47 thoughts on “Two Atheist Movements — And the One I Want to Be Part Of

  1. 1

    Hear hear. I’d like all communities I’m part of – wait, what am I saying? I want the whole world to be welcoming to everybody regardless of race, gender, class, identity or anything. So let’s build the atheist community for everybody.

  2. 3

    And my axe!

    Ok, now that I’ve got that horrible cliche out of the way, count me in. Big rifts, making waves, rocking the boat… they can call it what they want, but better that than just floating passively along in a lake full of sewage.

  3. 5

    So…some believe “faith” is enough while others believe “faith” and good works is the right way? I hope the irony of this isn’t lost on us as a movement.

  4. 6

    It is remarkable how some people react to even the idea of linking atheism with social justice issues. No one is telling them they have to work on social issues, yet they feel the need to block others from doing so.

  5. 7

    And how amusing that some of the same people who resist the idea of “social justice” and insist that we should just focus on the fact hat we don’t believe in God (that’s ALL atheism means damnit!1!!1) will run out and organize protests over alleged discrimination against their joke church:

    http://www.patheos.com/blogs/friendlyatheist/2015/04/15/why-are-atheists-protesting-outside-a-wells-fargo-bank-in-las-vegas-later-today/

    Surprise surprise! Look who’s in the thick of it:

    “This is how discrimination works,” said Johnny Monsarrat, Alliance Director of the Secular Policy Institute.

    But don’t talk about women’s or GLBTQ rights (unless they’re throwing someone off a building)…

  6. 8

    Greta: Just wanted to say that it is so, so very good to see you back and posting. I’ve been missing this sort of long-form argument (it’s not that it doesn’t exist, but you’re consistently awesome at it).

  7. 9

    I have no quarrel with those whose only issue is atheism, but I have a big problem with those who try to tell me that I’m doing it wrong because I’m trying to actually help people.

  8. 10

    For me, being pro-social justice is just plain pragmatic. Atheists are a marginalized group in many parts of the world, including where I live. There are other marginalized groups who can empathize with us, and I can empathize with them. We face many of the same problems and oppressive tactics, so we can compare notes and learn from each other. Acting to protect the rights of one marginalized group sets precedents for protecting other marginalized groups, including atheists. If we condone a rationale for discrimination against one group, our oppressors will adapt that rationale for use against us, point out our hypocrisy to claim the moral high ground, and dismiss our rhetoric as insincere political gaming.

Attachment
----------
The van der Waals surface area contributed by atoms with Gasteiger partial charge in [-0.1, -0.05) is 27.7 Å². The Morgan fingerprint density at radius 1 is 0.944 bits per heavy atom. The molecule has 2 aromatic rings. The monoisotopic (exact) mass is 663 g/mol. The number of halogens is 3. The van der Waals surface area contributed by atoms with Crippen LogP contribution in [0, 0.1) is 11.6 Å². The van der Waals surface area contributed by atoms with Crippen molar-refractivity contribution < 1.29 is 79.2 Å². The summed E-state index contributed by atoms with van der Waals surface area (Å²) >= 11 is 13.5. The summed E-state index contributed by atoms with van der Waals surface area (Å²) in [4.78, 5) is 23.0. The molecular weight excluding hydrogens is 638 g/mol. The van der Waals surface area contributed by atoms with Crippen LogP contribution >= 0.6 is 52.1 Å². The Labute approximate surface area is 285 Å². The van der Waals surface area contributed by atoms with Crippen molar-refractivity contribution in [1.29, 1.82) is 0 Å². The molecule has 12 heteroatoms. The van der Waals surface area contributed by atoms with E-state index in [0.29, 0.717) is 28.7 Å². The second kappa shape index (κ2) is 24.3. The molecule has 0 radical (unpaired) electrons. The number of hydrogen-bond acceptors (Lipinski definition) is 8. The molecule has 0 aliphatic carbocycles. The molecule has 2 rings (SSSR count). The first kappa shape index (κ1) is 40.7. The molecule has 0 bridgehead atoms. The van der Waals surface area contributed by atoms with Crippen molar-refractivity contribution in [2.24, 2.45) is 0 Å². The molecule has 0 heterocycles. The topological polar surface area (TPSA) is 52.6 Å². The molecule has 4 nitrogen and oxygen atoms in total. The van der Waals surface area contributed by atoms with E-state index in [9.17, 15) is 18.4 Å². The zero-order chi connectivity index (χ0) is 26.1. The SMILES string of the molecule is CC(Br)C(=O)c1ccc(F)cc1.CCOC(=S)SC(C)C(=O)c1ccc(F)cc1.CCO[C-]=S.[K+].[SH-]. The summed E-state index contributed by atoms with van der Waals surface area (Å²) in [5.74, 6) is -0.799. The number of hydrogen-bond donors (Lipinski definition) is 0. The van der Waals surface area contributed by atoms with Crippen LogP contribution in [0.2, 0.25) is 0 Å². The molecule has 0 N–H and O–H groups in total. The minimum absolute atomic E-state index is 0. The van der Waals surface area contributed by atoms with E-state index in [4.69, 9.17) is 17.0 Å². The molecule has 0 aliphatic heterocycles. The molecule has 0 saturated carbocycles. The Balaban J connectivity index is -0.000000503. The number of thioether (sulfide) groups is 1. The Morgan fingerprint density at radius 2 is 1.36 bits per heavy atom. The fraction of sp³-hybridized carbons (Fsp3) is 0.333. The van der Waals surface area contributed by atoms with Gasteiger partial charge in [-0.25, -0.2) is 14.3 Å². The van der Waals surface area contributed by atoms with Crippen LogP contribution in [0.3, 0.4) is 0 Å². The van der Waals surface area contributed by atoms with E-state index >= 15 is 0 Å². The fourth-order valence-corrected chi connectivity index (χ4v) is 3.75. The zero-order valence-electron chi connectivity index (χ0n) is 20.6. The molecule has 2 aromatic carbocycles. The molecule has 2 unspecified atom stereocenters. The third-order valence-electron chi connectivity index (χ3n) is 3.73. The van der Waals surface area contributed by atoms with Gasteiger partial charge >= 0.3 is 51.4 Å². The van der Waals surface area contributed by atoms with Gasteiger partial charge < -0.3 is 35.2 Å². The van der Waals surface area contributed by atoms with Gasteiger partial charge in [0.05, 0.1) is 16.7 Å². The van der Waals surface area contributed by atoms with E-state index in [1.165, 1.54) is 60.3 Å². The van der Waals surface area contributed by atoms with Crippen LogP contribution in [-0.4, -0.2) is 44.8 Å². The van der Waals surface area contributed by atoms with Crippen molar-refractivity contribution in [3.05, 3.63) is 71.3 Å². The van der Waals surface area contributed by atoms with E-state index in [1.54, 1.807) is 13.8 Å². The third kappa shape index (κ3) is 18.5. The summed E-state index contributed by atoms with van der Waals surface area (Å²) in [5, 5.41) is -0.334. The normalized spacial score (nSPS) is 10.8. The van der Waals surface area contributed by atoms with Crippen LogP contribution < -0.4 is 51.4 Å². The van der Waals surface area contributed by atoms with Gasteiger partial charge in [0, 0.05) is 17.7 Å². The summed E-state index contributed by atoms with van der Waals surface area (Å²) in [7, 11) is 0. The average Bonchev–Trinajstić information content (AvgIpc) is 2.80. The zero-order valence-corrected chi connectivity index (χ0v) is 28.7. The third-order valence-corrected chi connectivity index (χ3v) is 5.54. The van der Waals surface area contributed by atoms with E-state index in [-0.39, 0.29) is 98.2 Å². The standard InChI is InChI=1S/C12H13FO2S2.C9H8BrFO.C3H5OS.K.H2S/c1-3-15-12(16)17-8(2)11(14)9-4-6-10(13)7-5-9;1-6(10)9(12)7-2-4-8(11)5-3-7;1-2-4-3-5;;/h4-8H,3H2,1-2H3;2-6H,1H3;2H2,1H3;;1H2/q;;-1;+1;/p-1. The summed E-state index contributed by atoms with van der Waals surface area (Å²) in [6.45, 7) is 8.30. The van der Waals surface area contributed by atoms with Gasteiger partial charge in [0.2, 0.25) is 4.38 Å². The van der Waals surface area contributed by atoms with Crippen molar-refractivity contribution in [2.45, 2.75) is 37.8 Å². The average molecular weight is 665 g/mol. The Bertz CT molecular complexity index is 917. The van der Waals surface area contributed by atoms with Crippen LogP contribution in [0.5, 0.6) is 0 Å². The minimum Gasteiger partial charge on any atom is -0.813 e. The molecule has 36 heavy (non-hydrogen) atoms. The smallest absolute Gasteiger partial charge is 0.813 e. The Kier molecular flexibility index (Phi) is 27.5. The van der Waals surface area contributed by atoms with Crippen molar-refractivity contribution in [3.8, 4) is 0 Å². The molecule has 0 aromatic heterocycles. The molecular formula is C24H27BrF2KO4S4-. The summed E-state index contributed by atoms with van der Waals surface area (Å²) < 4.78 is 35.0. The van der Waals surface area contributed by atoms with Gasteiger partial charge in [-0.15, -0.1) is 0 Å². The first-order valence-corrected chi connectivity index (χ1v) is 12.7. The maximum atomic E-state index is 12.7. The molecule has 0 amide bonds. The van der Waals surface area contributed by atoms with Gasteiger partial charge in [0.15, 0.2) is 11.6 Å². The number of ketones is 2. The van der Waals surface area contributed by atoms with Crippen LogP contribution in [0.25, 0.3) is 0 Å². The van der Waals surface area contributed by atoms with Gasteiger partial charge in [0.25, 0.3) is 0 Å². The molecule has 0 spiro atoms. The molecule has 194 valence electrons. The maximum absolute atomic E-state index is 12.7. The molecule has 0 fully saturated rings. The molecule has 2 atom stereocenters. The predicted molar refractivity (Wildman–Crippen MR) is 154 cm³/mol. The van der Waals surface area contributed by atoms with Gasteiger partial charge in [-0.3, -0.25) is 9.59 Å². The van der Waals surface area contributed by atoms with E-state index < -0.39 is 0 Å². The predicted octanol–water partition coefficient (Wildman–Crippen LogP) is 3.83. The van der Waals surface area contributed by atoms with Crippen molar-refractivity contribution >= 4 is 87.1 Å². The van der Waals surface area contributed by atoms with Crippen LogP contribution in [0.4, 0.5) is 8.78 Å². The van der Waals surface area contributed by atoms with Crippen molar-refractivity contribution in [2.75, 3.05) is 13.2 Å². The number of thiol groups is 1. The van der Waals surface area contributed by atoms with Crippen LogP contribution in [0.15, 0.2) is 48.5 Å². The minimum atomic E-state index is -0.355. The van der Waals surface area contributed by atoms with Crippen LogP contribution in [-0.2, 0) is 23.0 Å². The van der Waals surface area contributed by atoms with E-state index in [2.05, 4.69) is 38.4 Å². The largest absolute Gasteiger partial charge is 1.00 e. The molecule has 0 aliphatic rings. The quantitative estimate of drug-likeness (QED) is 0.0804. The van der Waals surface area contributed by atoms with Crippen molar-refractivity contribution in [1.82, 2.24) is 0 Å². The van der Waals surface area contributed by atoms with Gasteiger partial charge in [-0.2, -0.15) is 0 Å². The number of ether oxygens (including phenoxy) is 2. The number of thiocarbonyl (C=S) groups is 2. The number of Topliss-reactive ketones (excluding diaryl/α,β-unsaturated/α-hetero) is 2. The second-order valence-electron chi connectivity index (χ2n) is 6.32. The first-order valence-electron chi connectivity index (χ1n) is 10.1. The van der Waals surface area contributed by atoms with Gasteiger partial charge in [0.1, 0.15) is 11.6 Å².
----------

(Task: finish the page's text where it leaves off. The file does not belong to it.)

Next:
Being pro-social justice also encourages more enthusiastic participation from atheists who happen to fit into one or more of the groups we stand with, rather than alienate them. If there’s ever going to be a big tent atheism, social justice is going to be the more effective approach than telling people to strive for some rarefied Platonic eidolon of atheism which implies shedding all the “distracting” attributes of being human.

  9. 12

    I had a certain Asshole of Atheism explain to me once how “Atheism+” was “lunacy,” while praising AA’s attempt at outreach at CPAC. This person is himself a gay man, and I can only imagine the degree of unresolved cognitive dissonance at work that allows him to dismiss as lunatics fellow atheists outspokenly supportive of LGBT equality, while endorsing the idea of common cause with a gang of right-wing theocratic Christians who book the likes of Phil Robertson and Sarah Palin as public speakers.

  10. 13

    ok so cards on the table, I’m an atheist from the UK, which is something I share with Dawkins. So what should my atheism be about?

    We have an established Church and bishops voting in our legislature but fact is there are only a small number and they rarely make a difference. Then there’s the money that my BBC licence fee goes to making religious programmes , but fairs fair I’ve watched to the end of many an interesting documentary on the art of renaissance Italy or Tudor politics, only to find that it was produced by the Religious Affairs Unit and realized it had mentioned the church a few times.
    Faith schools are definitely a thing and i’ll fire off an email whenever the BHA reminds me, and then there’s the fact that atheists cant get married in specific atheist ceremonies but must settle for secular ceremonies in local government offices.